The unit of antenna gain is dBi. dbI means "Isotropic", a perfect POINT SOURCE, which radiates in a spherical manner. A perfect dipole radiates with a donut pattern, broadside to the long dimension of the dipole. It is a relative measurement to an ideal dipole that radiates in a perfect sphere. To achieve higher gains, antennas are constructed such that they radiate more in one direction than another. An omni directional antenna radiates uniformly in the horizontal plane and radiates very little up or down. Panel, sector, yagi, and parabolic grid antennas radiate in cones of various widths. The higher the gain, the smaller the horizontal and vertical angles. Jerm gave the sprinkler head analogy: for a given amount of water, the distance the water shoots can be increased by focusing the spray; for a given amount of of microwave energy, distance can be increased by focusing the beam.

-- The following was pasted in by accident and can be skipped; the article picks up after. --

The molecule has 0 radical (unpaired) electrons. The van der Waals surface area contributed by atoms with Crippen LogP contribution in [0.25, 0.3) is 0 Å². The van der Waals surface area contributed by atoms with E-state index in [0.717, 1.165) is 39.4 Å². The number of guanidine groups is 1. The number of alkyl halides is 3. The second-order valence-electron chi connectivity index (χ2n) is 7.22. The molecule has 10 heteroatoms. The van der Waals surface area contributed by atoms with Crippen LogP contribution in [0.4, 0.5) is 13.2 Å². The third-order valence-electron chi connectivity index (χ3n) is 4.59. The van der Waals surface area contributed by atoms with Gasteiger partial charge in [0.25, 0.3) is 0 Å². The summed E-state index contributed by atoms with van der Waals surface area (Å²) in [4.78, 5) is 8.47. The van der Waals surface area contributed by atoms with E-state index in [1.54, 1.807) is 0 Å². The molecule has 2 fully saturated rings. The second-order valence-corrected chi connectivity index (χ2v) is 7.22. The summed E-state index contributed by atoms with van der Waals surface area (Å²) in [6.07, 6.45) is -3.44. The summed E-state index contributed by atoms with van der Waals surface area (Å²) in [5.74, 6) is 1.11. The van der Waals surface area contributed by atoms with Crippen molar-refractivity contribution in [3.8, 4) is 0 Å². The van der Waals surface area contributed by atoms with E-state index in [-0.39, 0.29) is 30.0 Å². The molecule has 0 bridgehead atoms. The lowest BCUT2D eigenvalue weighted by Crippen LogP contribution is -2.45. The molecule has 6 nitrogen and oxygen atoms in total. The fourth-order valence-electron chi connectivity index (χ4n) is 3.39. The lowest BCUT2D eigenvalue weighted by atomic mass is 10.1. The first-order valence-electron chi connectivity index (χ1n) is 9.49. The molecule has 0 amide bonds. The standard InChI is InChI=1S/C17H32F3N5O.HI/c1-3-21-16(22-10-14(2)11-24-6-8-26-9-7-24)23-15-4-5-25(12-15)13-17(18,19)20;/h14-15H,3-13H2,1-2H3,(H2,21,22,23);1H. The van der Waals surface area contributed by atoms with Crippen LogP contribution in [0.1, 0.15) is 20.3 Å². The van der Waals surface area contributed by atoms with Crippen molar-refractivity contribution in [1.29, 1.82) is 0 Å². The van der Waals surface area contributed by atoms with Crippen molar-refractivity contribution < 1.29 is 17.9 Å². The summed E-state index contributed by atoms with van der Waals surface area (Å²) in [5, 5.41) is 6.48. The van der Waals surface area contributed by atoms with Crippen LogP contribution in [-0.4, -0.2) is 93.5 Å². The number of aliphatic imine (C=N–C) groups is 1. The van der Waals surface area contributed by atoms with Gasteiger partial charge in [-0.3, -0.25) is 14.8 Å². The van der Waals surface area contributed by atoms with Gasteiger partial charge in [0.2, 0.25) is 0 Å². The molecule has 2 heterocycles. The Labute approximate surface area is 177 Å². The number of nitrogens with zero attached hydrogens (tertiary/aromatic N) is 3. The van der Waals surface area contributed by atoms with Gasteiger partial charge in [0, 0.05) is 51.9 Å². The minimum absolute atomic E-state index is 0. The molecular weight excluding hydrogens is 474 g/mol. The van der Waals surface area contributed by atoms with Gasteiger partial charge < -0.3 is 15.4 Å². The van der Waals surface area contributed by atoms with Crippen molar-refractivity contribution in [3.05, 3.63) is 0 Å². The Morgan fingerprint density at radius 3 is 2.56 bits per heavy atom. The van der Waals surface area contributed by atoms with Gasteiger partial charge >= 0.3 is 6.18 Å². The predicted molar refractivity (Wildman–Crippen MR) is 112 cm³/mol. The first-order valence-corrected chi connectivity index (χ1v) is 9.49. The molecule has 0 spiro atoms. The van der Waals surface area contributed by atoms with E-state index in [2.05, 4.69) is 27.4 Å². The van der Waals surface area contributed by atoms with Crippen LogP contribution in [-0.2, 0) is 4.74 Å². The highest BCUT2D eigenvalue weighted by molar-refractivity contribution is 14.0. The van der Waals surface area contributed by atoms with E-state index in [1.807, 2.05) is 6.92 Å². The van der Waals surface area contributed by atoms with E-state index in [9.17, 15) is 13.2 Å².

Antennas angles are specified by their half power point (3 dbi less than the specified max output).
For example, one '14 dBi' directional antenna has 14dBi gain straight ahead but only 11 dBi gain 32 degrees horizontally and 31 degrees vertically; one '24 dBi' parabolic grid also has 24 dBi gain straight ahead but only 21 dBi gain 6.5 degrees horizontally and 10 degrees vertically.
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